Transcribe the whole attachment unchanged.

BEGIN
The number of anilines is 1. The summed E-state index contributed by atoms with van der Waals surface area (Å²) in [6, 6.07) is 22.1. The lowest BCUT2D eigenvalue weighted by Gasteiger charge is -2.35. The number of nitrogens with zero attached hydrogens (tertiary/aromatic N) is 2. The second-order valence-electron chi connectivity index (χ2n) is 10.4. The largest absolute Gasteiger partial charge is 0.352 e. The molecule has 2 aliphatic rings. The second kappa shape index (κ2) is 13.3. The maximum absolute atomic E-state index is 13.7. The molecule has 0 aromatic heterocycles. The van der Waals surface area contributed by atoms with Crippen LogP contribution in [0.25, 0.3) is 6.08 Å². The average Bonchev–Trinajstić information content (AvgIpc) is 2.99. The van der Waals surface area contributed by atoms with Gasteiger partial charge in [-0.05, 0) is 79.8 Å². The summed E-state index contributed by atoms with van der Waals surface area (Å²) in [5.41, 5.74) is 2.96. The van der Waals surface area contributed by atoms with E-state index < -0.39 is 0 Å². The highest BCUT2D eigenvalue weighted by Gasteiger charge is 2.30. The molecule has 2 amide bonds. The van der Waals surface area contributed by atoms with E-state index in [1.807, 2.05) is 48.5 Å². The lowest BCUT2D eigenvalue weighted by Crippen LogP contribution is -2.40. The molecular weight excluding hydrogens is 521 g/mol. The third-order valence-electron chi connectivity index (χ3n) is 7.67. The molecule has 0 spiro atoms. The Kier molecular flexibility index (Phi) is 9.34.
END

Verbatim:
The number of anilines is 1. The summed E-state index contributed by atoms with van der Waals surface area (Å²) in [6, 6.07) is 22.1. The lowest BCUT2D eigenvalue weighted by Gasteiger charge is -2.35. The number of nitrogens with zero attached hydrogens (tertiary/aromatic N) is 2. The second-order valence-electron chi connectivity index (χ2n) is 10.4. The largest absolute Gasteiger partial charge is 0.352 e. The molecule has 2 aliphatic rings. The second kappa shape index (κ2) is 13.3. The maximum absolute atomic E-state index is 13.7. The molecule has 0 aromatic heterocycles. The van der Waals surface area contributed by atoms with Crippen LogP contribution in [0.25, 0.3) is 6.08 Å². The average Bonchev–Trinajstić information content (AvgIpc) is 2.99. The van der Waals surface area contributed by atoms with Gasteiger partial charge in [-0.05, 0) is 79.8 Å². The summed E-state index contributed by atoms with van der Waals surface area (Å²) in [5.41, 5.74) is 2.96. The van der Waals surface area contributed by atoms with E-state index < -0.39 is 0 Å². The highest BCUT2D eigenvalue weighted by Gasteiger charge is 2.30. The molecule has 2 amide bonds. The van der Waals surface area contributed by atoms with E-state index in [1.807, 2.05) is 48.5 Å². The lowest BCUT2D eigenvalue weighted by Crippen LogP contribution is -2.40. The molecular weight excluding hydrogens is 521 g/mol. The third-order valence-electron chi connectivity index (χ3n) is 7.67. The molecule has 0 spiro atoms. The Kier molecular flexibility index (Phi) is 9.34.